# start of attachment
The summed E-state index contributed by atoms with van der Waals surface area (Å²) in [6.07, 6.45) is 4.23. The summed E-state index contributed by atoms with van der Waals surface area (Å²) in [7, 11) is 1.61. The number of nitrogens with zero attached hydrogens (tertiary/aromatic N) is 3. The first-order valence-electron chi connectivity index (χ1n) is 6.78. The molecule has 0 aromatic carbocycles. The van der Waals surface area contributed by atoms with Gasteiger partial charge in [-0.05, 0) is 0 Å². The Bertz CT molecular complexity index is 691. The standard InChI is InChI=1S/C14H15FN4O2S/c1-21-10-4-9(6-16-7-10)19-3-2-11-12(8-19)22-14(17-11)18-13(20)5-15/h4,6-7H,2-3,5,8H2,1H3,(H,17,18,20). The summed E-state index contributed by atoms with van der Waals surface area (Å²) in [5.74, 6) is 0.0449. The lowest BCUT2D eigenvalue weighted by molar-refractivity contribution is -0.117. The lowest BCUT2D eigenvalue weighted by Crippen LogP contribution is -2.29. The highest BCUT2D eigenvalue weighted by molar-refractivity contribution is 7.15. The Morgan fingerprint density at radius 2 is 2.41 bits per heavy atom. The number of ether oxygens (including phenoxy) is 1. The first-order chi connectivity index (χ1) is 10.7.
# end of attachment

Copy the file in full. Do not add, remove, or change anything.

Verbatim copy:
The summed E-state index contributed by atoms with van der Waals surface area (Å²) in [6.07, 6.45) is 4.23. The summed E-state index contributed by atoms with van der Waals surface area (Å²) in [7, 11) is 1.61. The number of nitrogens with zero attached hydrogens (tertiary/aromatic N) is 3. The first-order valence-electron chi connectivity index (χ1n) is 6.78. The molecule has 0 aromatic carbocycles. The van der Waals surface area contributed by atoms with Gasteiger partial charge in [-0.05, 0) is 0 Å². The Bertz CT molecular complexity index is 691. The standard InChI is InChI=1S/C14H15FN4O2S/c1-21-10-4-9(6-16-7-10)19-3-2-11-12(8-19)22-14(17-11)18-13(20)5-15/h4,6-7H,2-3,5,8H2,1H3,(H,17,18,20). The summed E-state index contributed by atoms with van der Waals surface area (Å²) in [5.74, 6) is 0.0449. The lowest BCUT2D eigenvalue weighted by molar-refractivity contribution is -0.117. The lowest BCUT2D eigenvalue weighted by Crippen LogP contribution is -2.29. The highest BCUT2D eigenvalue weighted by molar-refractivity contribution is 7.15. The Morgan fingerprint density at radius 2 is 2.41 bits per heavy atom. The number of ether oxygens (including phenoxy) is 1. The first-order chi connectivity index (χ1) is 10.7.